Keywords: consumer behavior, consumer knowledge, organic products, Thailand

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4540 Quantification of Biomethane Potential from Anaerobic Digestion of Food Waste at Vaal University of Technology

Authors: Kgomotso Matobole, Pascal Mwenge, Tumisang Seodigeng

Abstract:

The global urbanisation and worldwide economic growth have caused a high rate of food waste generation, resulting in environmental pollution. Food waste disposed on landfills decomposes to produce methane (CH4), a greenhouse gas. Inadequate waste management practices contribute to food waste polluting the environment. Thus effective organic fraction of municipal solid waste (OFMSW) management and treatment are attracting widespread attention in many countries. This problem can be minimised by the employment of anaerobic digestion process, since food waste is rich in organic matter and highly biodegradable, resulting in energy generation and waste volume reduction. The current study investigated the Biomethane Potential (BMP) of the Vaal University of Technology canteen food waste using anaerobic digestion. Tests were performed on canteen food waste, as a substrate, with total solids (TS) of 22%, volatile solids (VS) of 21% and moisture content of 78%. The tests were performed in batch reactors, at a mesophilic temperature of 37 °C, with two different types of inoculum, primary and digested sludge. The resulting CH4 yields for both food waste with digested sludge and primary sludge were equal, being 357 Nml/g VS. This indicated that food waste form this canteen is rich in organic and highly biodegradable. Hence it can be used as a substrate for the anaerobic digestion process. The food waste with digested sludge and primary sludge both fitted the first order kinetic model with k for primary sludge inoculated food waste being 0.278 day-1 with R2 of 0.98, whereas k for digested sludge inoculated food waste being 0.034 day-1, with R2 of 0.847.

Keywords: anaerobic digestion, biogas, bio-methane potential, food waste

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4539 Retail of Organic Food in Poland

Authors: Joanna Smoluk-Sikorska, Władysława Łuczka

Abstract:

Organic farming is an important element of sustainable agriculture. It has been developing very dynamically in Poland, especially since Poland’s accession to the EU. Nevertheless, properly functioning organic market is a necessary condition justifying development of organic agriculture. Despite significant improvement, this market in Poland is still in the initial stage of growth. An important element of the market is distribution, especially retail, which offers specified product range to consumers. Therefore, there is a need to investigate retail outlets offering organic food in order to improve functioning of this part of the market. The inquiry research conducted in three types of outlets offering organic food, between 2011 and 2012 in the 8 largest Polish cities, shows that the majority of outlets offer cereals, processed fruit and vegetables as well as spices and the least shops – meat and sausages. The distributors mostly indicate unsatisfactory product range of suppliers as the reason for this situation. The main providers of the outlets are wholesalers, particularly in case of processed products, and in fresh products – organic farms. A very important distribution obstacle is dispersion of producers, which generates high transportation costs and what follows that, high price of organics. In the investigated shops, the most often used price calculation method is a cost method. The majority of the groceries and specialist shops apply margins between 21 and 40%. The margin in specialist outlets is the highest, in regard to the qualified service and advice. In turn, most retail networks declare the margin between 0 and 20%, which is consistent with low-price strategy applied in these shops. Some lacks in the product range of organics and in particular high prices cause that the demand volume is rather low. Therefore there is a need to support certain market actions, e.g. on-farm processing or promotion.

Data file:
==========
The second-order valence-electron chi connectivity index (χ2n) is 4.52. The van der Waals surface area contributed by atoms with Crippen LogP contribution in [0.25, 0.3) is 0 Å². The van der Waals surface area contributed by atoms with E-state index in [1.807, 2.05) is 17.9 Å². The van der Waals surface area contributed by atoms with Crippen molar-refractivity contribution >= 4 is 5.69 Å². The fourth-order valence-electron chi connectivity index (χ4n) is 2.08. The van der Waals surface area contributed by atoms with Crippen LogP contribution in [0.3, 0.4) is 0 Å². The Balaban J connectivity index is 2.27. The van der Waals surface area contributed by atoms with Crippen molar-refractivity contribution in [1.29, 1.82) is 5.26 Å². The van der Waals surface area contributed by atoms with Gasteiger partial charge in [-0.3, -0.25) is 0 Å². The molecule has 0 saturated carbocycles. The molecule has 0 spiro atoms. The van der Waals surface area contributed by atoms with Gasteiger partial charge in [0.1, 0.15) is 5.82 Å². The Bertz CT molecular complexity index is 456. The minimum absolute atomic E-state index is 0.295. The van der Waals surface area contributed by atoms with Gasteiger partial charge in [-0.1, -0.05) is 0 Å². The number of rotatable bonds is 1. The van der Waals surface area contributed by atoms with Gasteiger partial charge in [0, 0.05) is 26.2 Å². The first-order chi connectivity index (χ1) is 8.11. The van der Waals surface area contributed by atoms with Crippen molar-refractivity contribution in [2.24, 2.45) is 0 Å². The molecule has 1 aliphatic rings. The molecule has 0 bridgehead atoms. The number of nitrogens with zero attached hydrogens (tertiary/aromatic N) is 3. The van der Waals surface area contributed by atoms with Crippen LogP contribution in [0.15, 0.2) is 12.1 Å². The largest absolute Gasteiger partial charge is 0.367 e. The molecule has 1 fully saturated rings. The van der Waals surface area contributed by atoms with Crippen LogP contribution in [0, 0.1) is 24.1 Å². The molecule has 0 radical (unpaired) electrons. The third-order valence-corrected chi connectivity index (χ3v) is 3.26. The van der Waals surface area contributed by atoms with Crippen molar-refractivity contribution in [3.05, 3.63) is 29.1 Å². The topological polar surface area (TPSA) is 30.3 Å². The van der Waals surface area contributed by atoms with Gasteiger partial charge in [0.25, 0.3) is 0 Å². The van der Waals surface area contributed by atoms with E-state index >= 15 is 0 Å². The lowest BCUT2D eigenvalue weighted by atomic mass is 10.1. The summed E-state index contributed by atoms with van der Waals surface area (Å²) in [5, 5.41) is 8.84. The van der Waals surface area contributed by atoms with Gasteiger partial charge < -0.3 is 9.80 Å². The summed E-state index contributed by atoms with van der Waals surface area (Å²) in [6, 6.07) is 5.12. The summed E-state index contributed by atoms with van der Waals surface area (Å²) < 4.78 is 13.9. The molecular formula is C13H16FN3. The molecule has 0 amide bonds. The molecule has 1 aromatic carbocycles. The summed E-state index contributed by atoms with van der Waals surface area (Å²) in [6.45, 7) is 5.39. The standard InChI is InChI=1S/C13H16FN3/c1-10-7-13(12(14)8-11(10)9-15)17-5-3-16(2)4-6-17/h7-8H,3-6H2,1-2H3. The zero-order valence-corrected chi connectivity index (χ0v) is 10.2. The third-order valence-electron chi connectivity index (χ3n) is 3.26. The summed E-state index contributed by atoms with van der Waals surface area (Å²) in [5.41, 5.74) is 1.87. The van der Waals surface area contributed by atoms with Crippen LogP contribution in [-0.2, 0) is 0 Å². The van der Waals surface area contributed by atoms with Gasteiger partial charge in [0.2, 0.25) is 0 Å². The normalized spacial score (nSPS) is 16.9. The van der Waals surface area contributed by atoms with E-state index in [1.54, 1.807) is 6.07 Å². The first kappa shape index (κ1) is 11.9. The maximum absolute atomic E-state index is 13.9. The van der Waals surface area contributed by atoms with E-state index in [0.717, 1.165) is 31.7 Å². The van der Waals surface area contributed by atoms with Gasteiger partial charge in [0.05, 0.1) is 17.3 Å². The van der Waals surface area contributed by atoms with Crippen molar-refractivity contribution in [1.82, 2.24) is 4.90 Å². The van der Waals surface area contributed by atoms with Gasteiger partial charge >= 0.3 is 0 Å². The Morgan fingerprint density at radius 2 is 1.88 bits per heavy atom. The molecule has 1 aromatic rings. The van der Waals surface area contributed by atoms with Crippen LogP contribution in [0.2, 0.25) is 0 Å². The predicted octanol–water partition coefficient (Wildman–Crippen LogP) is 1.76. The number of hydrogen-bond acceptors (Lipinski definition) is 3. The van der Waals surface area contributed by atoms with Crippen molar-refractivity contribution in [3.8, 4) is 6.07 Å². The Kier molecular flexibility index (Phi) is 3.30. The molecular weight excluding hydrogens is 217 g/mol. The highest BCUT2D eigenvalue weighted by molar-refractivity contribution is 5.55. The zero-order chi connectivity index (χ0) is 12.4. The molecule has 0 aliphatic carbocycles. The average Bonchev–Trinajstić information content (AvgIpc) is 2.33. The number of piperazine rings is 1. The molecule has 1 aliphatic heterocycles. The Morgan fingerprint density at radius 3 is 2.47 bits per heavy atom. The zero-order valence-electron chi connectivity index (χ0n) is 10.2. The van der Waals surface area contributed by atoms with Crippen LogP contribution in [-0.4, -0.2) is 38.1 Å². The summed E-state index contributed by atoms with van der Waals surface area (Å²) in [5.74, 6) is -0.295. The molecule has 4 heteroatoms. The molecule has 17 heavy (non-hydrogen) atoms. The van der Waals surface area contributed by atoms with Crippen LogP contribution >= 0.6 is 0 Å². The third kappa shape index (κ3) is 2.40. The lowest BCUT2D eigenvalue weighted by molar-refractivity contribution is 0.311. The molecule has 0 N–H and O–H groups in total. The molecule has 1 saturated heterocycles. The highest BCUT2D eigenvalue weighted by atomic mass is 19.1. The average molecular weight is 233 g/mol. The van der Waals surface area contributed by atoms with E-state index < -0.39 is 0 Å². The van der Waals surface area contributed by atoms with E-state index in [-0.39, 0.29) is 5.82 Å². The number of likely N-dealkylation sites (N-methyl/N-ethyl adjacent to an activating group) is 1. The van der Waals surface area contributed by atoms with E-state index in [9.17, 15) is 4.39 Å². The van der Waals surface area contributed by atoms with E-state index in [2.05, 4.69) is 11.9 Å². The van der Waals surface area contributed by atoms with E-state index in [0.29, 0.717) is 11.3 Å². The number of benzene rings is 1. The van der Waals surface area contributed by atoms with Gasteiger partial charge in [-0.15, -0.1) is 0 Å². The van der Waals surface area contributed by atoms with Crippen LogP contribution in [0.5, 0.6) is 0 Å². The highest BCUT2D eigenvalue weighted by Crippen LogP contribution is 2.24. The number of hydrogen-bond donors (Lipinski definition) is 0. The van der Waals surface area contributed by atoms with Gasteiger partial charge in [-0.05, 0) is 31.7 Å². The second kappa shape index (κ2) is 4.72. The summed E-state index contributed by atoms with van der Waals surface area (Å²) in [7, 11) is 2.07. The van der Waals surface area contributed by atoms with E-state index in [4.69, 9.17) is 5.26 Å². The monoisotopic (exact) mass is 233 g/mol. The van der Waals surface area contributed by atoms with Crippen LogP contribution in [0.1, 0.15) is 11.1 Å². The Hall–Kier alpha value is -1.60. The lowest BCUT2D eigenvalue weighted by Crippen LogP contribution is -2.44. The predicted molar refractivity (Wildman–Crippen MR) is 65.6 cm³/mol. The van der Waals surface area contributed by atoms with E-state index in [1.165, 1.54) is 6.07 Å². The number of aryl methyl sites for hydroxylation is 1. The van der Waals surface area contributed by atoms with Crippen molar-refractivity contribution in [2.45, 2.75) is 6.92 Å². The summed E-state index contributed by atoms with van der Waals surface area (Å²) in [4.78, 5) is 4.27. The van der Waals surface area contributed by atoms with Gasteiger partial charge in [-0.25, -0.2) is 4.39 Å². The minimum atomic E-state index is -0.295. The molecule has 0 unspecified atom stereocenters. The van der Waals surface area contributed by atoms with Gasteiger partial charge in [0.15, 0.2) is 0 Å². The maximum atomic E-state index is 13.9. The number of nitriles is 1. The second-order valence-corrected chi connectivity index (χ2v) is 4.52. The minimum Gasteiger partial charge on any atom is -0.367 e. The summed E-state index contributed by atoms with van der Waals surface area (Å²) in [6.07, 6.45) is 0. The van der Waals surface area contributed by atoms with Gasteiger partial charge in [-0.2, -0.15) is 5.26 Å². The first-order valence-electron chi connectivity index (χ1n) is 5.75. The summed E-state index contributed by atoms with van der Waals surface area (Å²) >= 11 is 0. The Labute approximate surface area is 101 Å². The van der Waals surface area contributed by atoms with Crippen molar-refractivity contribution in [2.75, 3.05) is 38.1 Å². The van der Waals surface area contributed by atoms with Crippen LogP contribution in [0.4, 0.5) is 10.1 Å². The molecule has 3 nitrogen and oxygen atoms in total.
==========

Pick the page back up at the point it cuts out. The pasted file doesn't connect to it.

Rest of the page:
Keywords: organic food, retail, product range, supply sources

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4538 Energy Recovery Potential from Food Waste and Yard Waste in New York and Montréal

Authors: T. Malmir, U. Eicker

Abstract: